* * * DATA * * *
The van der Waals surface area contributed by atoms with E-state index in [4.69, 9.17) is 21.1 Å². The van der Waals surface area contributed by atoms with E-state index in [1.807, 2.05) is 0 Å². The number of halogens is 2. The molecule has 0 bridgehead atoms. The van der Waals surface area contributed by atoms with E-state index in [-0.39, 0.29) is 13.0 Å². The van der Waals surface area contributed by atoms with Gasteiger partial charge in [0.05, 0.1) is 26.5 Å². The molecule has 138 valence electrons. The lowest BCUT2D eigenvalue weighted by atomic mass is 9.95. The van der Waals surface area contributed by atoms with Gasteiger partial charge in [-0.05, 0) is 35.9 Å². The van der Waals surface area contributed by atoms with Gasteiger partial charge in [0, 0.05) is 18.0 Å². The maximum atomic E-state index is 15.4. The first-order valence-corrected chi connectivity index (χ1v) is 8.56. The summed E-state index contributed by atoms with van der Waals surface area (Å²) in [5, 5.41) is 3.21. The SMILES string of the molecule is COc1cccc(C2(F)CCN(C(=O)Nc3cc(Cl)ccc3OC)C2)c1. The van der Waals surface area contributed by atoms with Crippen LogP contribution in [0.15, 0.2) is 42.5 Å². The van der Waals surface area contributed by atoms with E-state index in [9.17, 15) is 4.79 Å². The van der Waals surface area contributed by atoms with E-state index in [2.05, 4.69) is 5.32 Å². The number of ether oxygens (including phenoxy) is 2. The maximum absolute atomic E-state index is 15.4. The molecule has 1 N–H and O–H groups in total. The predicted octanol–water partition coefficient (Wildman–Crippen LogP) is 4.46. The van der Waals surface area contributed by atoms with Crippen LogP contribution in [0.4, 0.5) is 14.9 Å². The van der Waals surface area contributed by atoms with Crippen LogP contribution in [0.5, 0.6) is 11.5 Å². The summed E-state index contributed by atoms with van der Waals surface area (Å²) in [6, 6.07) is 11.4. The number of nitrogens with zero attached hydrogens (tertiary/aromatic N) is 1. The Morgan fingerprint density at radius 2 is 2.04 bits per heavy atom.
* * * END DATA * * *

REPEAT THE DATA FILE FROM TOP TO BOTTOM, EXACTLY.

The van der Waals surface area contributed by atoms with E-state index in [4.69, 9.17) is 21.1 Å². The van der Waals surface area contributed by atoms with E-state index in [1.807, 2.05) is 0 Å². The number of halogens is 2. The molecule has 0 bridgehead atoms. The van der Waals surface area contributed by atoms with E-state index in [-0.39, 0.29) is 13.0 Å². The van der Waals surface area contributed by atoms with Gasteiger partial charge in [0.05, 0.1) is 26.5 Å². The molecule has 138 valence electrons. The lowest BCUT2D eigenvalue weighted by atomic mass is 9.95. The van der Waals surface area contributed by atoms with Gasteiger partial charge in [-0.05, 0) is 35.9 Å². The van der Waals surface area contributed by atoms with Gasteiger partial charge in [0, 0.05) is 18.0 Å². The maximum atomic E-state index is 15.4. The first-order valence-corrected chi connectivity index (χ1v) is 8.56. The summed E-state index contributed by atoms with van der Waals surface area (Å²) in [5, 5.41) is 3.21. The SMILES string of the molecule is COc1cccc(C2(F)CCN(C(=O)Nc3cc(Cl)ccc3OC)C2)c1. The van der Waals surface area contributed by atoms with Crippen LogP contribution in [0.15, 0.2) is 42.5 Å². The van der Waals surface area contributed by atoms with E-state index in [9.17, 15) is 4.79 Å². The van der Waals surface area contributed by atoms with E-state index in [2.05, 4.69) is 5.32 Å². The number of ether oxygens (including phenoxy) is 2. The maximum absolute atomic E-state index is 15.4. The molecule has 1 N–H and O–H groups in total. The predicted octanol–water partition coefficient (Wildman–Crippen LogP) is 4.46. The van der Waals surface area contributed by atoms with Crippen LogP contribution in [0.4, 0.5) is 14.9 Å². The van der Waals surface area contributed by atoms with Crippen LogP contribution in [0.5, 0.6) is 11.5 Å². The summed E-state index contributed by atoms with van der Waals surface area (Å²) in [6, 6.07) is 11.4. The number of nitrogens with zero attached hydrogens (tertiary/aromatic N) is 1. The Morgan fingerprint density at radius 2 is 2.04 bits per heavy atom.